It was a great illustration of mind games a new coach can play with his athletes. Each was given his assignment, told to perfect that and then was free to play the game by ear. Midfielders were instructed that was the point each could go forward to support the attack.
Klinsmann presumably learned much about his players that day. Bradley worked on "perfecting" his assignment for 90 minutes. In contrast, it seemed Klinsmann's words had been forgotten by Jermaine Jones from the opening whistle, as he moved forward from his DM position on the first U.S. possession.
A heightened interest in player development also could help explain some oddities about Klinsmann's approach to U.S. players.
With the USMNT, Klinsmann certainly has taken what seems to be an unusual role as a career mentor for the players in his pool. Or maybe this is common among national team coaches, and Klinsmann is just more transparent about it.
The U.S. Soccer webpage indicates the approach is not common.
The USA’s efforts will be commanded by Jurgen Klinsmann, the former World Cup champion who brings a unique philosophy to the role of National Team coach, steeped in the deep rooted belief that helping a player challenge himself in all aspects of his life will ultimately bring about success on the field.
Whether it is pushing players to accept greater challenges at more challenging levels of play, or helping players in other countries find appropriate medical specialists, this coach clearly believes in a hands-on approach with his players.
At USMNT camps, such as the one currently be held in California, Klinsmann stresses his holistic view of player development. Cue the earlier criticisms of unorthodoxy, but his camps are known for fitness training and individualized meal planning assistance and education.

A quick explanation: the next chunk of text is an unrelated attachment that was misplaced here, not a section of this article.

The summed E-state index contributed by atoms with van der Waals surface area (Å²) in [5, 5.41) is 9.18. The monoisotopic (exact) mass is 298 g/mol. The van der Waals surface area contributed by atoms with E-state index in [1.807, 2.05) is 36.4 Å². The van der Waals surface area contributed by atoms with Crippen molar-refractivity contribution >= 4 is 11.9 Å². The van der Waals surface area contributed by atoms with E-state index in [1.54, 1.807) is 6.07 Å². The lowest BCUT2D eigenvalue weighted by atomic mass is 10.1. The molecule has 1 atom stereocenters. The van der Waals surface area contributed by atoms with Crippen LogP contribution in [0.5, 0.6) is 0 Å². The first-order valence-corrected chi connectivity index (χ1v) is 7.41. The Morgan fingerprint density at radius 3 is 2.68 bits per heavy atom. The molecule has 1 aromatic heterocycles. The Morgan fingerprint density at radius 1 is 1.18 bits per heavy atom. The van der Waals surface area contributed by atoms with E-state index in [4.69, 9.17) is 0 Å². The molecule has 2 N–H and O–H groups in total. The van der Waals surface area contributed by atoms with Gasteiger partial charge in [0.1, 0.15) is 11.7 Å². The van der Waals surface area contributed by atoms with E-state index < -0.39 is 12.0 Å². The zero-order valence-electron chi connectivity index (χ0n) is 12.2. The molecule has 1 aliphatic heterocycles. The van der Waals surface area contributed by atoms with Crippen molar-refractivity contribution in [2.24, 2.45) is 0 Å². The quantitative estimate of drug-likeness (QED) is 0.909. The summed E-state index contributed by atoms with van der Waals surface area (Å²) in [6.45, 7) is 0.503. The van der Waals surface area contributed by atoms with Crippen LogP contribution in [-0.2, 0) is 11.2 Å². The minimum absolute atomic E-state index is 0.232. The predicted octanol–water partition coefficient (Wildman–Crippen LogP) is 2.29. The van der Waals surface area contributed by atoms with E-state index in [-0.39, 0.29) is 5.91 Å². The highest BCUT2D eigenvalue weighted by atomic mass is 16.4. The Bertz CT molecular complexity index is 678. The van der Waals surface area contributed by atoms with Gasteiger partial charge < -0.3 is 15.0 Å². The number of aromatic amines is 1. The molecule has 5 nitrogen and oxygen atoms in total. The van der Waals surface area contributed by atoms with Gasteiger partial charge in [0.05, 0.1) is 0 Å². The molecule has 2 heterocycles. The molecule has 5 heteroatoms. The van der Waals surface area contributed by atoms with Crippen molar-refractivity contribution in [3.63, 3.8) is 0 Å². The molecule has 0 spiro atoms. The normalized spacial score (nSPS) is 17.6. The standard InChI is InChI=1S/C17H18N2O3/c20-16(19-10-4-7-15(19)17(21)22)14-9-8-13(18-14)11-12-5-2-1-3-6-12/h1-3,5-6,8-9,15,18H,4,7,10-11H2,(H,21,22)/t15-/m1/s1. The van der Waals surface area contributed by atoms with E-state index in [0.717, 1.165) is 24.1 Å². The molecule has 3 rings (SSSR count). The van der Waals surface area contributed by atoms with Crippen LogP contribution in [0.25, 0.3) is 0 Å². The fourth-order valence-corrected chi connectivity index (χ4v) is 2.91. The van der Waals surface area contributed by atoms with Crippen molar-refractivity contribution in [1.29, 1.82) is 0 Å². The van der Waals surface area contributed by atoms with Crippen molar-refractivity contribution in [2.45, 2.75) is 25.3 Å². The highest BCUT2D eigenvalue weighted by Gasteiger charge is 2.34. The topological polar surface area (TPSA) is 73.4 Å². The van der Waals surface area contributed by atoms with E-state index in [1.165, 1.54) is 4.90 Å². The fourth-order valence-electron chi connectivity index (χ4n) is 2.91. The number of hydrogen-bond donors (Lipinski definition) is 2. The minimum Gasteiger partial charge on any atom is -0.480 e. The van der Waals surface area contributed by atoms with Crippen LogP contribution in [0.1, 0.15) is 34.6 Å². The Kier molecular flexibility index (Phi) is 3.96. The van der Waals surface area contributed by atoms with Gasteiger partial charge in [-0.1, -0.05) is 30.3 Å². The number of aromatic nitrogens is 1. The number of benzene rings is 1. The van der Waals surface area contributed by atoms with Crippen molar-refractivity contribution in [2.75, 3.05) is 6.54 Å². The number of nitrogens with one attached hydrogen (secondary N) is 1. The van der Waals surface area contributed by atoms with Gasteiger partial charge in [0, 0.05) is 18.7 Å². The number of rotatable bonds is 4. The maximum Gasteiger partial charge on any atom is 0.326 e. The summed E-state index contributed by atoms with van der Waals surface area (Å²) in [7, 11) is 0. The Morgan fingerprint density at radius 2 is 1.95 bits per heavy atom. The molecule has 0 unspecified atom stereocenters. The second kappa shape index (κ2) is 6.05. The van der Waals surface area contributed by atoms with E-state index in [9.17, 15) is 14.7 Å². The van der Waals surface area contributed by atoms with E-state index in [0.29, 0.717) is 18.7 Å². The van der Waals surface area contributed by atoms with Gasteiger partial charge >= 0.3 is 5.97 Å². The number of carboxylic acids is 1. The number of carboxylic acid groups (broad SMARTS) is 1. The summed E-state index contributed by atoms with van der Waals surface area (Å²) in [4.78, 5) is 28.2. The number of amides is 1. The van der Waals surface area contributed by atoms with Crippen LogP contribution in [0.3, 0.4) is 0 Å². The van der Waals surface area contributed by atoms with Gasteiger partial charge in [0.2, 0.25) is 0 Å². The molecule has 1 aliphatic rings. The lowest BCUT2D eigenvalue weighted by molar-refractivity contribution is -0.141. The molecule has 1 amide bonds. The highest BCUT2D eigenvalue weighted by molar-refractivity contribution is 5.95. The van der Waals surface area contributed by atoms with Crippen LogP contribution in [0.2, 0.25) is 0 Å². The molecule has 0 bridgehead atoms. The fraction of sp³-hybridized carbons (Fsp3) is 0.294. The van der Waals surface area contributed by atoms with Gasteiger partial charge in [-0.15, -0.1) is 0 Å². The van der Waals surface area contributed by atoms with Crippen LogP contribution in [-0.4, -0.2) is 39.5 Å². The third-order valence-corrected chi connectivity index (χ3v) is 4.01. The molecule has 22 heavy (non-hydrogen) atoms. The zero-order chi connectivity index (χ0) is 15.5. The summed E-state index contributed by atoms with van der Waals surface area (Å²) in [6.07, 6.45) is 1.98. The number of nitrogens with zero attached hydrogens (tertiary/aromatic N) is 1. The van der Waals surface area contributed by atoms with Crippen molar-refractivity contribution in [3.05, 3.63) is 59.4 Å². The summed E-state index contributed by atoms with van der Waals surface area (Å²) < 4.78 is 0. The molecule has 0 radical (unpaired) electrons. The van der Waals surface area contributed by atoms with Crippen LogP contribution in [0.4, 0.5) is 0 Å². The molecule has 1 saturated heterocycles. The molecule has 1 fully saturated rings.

No decisions made by a national team coach will be more scrutinized than his roster and starter selections.
Over the course of time, a coach has two opposing interests that impact roster decisions.
First, he wants to use his limited time to create as much familiarity as possible between the players who are likely to carry the banner in games that matter. This means finding and keeping the starters together as much as possible.
Second, he wants to develop the pool, provide opportunities for younger players entering that pool and ensure he isn’t missing anything with his starter assumptions. This means using friendlies and other less-significant competitions to bring in new players.
Balancing between the two interests is tricky.
Klinsmann, in 21 games, has never had the same lineup twice. Some of this was out of injury-based necessity. However, he has clearly leaned more toward the second interest thus far.
The result is a greater lack of clarity of who will be playing which positions, or at all, in the hexagonal opener just a few weeks away.
One aspect of the Klinsmann approach is the search for chemistry.
He found it with Germany, and presumably will go to as extreme lengths with the USMNT as he did with the German national team to replicate that.
How extreme? In 2006, he benched Oliver Kahn, who was considered one of the game’s greatest keepers at the time.
Why? This part gets fuzzy. Klinsmann wanted Kahn there, but on the bench as a supporter of younger players. It seemed to be about Kahn drawing more attention than the rest of the squad, which would create an imbalance. Here's a quote on the decision. Judge it for yourself.
There are specific roles that are even more important than, actually, the guy that is on the field. There’s only kind of one cake of energy. If you have 100 percent in that cake and you have maybe two players who take 40 percent of that energy, you have a huge problem.
By the way, Klinsmann is a journeyman baker, having completed his apprenticeship in the family business. That may explain the cake reference. As for what the rest of it means, let the quote digest and then take your best guess at whether the coach is a genius, a lunatic or both.
A Look at Three Players
Klinsmann's player choices over each of the last 21 games have met some criticism. It probably is safe to say that is true of every national coach over the same span.
With the USMNT, Klinsmann has been criticized over how many different players he's tried, who he played multiple times and, of course, who he hasn't given a shot.